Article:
Cell phones have become an ever-present part of everyday life in America. Young or old, it’s hard to find anyone in the United States that doesn’t own a cell phone anymore. We depend on them to stay in touch with our office and our loved ones. We send and receive e-mails, check in with our kids and even use them to get directions. Cell phones have also spawned an entirely new way to communicate – texting. Text messaging – or texting – has become an easy and quick way to check in or ask a question. The problem is that texting has become too easy. Texting while driving, more specifically, has become too easy. Because texting can be done relatively quickly, many drivers have become accustomed to reading or sending that “quick” message while driving. Most think that the few seconds it takes to accomplish the task are not significant and that they are actually concentrating on driving at the same time. Legislatures, on the other hand, disagree and have made texting while driving illegal in 30 states as of January, 2011 – including California – with more likely to follow. The reason for the bans on texting while driving is that texting while driving can be the worst form of distracted driving. A driver that has caused or contributed to an accident because she was texting while driving can be held liable in the state of California as texting while driving can be considered negligence.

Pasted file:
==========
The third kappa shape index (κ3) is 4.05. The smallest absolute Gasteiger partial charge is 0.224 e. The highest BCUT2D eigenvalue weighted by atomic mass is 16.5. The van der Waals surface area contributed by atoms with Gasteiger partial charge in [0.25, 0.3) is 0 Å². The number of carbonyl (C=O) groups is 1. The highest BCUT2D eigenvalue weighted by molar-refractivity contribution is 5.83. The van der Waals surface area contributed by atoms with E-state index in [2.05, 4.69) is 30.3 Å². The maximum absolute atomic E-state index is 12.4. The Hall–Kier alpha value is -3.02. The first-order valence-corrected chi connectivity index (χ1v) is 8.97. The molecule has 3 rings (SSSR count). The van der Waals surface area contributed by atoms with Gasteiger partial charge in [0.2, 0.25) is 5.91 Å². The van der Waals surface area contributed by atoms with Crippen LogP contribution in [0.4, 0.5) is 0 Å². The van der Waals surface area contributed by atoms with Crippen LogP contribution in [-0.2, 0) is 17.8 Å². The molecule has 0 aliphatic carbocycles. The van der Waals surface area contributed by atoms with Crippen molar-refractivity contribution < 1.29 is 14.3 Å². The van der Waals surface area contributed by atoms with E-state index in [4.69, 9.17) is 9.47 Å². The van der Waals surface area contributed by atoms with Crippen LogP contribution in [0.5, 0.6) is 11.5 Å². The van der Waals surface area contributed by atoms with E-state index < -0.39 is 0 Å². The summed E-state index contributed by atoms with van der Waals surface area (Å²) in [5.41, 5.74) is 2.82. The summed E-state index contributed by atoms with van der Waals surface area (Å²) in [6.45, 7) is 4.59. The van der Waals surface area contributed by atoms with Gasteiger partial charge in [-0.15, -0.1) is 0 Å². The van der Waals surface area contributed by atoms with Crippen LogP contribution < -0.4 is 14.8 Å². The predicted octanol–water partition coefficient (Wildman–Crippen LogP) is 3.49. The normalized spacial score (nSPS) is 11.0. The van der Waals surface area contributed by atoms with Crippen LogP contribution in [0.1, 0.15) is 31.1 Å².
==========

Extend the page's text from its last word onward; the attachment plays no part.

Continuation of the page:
In the state of California, in order for a victim to recover compensation for injuries suffered in an automobile accident he must prove that the driver of the other car was negligent. Negligent is a legal term that basically means “at fault”. While negligence requires the victim to prove four elements (duty of care, breach of duty, causation and damages) the most important where texting is concerned is the breach of the duty of care. As a general rule, courts have held that any driver operating a vehicle on a public roadway owes a duty of care to the other motorists and passengers. A motorist is required to use reasonable care to prevent injury to other drivers or passengers under the circumstances to avoid breaching the duty of care. So, the question then becomes whether or not the other driver breached the duty of care. Texting while driving is a fairly clear example of the breach of the duty of care. The average victim has less than five seconds to recognize, react and avoid a collision. Considering that time frame, those two or three seconds that it takes to read or send a “quick” text message can be the difference between preventing an accident or causing an accident.
If you have been involved in an accident in California and know or believe that the other driver was texting while driving then you may be entitled to compensation for the injuries you suffered due to the other driver’s negligence. If you would like a free and detailed evaluation of your potential personal injury accident case, please contact the experienced team at Ledger & Associates by calling 1-800-300-0001 or visit them online at www.ledgerlaw.com.